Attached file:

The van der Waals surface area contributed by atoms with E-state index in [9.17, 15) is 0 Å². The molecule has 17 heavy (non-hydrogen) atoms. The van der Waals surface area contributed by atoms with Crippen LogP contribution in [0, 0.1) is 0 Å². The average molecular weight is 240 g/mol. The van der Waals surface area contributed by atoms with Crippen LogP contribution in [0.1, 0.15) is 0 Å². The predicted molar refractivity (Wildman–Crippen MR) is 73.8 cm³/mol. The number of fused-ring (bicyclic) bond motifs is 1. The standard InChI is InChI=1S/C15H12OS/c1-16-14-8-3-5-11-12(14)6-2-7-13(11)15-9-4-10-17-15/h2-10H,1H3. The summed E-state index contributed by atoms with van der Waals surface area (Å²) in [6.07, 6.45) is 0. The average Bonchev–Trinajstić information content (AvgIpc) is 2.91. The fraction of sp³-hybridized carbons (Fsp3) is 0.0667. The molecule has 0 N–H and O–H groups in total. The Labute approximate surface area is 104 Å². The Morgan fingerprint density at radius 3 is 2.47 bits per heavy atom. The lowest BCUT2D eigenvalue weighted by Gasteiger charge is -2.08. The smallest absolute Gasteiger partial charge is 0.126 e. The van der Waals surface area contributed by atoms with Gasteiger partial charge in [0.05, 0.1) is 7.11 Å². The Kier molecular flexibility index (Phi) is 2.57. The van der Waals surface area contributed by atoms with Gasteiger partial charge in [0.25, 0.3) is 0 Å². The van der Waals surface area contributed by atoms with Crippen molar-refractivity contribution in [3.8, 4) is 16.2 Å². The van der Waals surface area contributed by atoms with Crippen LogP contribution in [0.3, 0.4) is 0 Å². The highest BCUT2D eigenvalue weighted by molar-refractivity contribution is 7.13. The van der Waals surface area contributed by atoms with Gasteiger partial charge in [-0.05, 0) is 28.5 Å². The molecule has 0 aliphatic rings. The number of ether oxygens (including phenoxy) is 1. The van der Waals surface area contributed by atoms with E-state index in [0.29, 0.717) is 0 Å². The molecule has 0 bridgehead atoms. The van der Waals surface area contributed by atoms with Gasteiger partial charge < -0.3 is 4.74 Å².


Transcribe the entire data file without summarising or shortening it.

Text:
The van der Waals surface area contributed by atoms with E-state index in [9.17, 15) is 0 Å². The molecule has 17 heavy (non-hydrogen) atoms. The van der Waals surface area contributed by atoms with Crippen LogP contribution in [0, 0.1) is 0 Å². The average molecular weight is 240 g/mol. The van der Waals surface area contributed by atoms with Crippen LogP contribution in [0.1, 0.15) is 0 Å². The predicted molar refractivity (Wildman–Crippen MR) is 73.8 cm³/mol. The number of fused-ring (bicyclic) bond motifs is 1. The standard InChI is InChI=1S/C15H12OS/c1-16-14-8-3-5-11-12(14)6-2-7-13(11)15-9-4-10-17-15/h2-10H,1H3. The summed E-state index contributed by atoms with van der Waals surface area (Å²) in [6.07, 6.45) is 0. The average Bonchev–Trinajstić information content (AvgIpc) is 2.91. The fraction of sp³-hybridized carbons (Fsp3) is 0.0667. The molecule has 0 N–H and O–H groups in total. The Labute approximate surface area is 104 Å². The Morgan fingerprint density at radius 3 is 2.47 bits per heavy atom. The lowest BCUT2D eigenvalue weighted by Gasteiger charge is -2.08. The smallest absolute Gasteiger partial charge is 0.126 e. The van der Waals surface area contributed by atoms with Gasteiger partial charge in [0.05, 0.1) is 7.11 Å². The Kier molecular flexibility index (Phi) is 2.57. The van der Waals surface area contributed by atoms with Gasteiger partial charge in [0.25, 0.3) is 0 Å². The van der Waals surface area contributed by atoms with Crippen molar-refractivity contribution in [3.8, 4) is 16.2 Å². The van der Waals surface area contributed by atoms with Crippen LogP contribution in [0.3, 0.4) is 0 Å². The highest BCUT2D eigenvalue weighted by molar-refractivity contribution is 7.13. The van der Waals surface area contributed by atoms with Gasteiger partial charge in [-0.05, 0) is 28.5 Å². The molecule has 0 aliphatic rings. The number of ether oxygens (including phenoxy) is 1. The van der Waals surface area contributed by atoms with E-state index in [0.29, 0.717) is 0 Å². The molecule has 0 bridgehead atoms. The van der Waals surface area contributed by atoms with Gasteiger partial charge < -0.3 is 4.74 Å².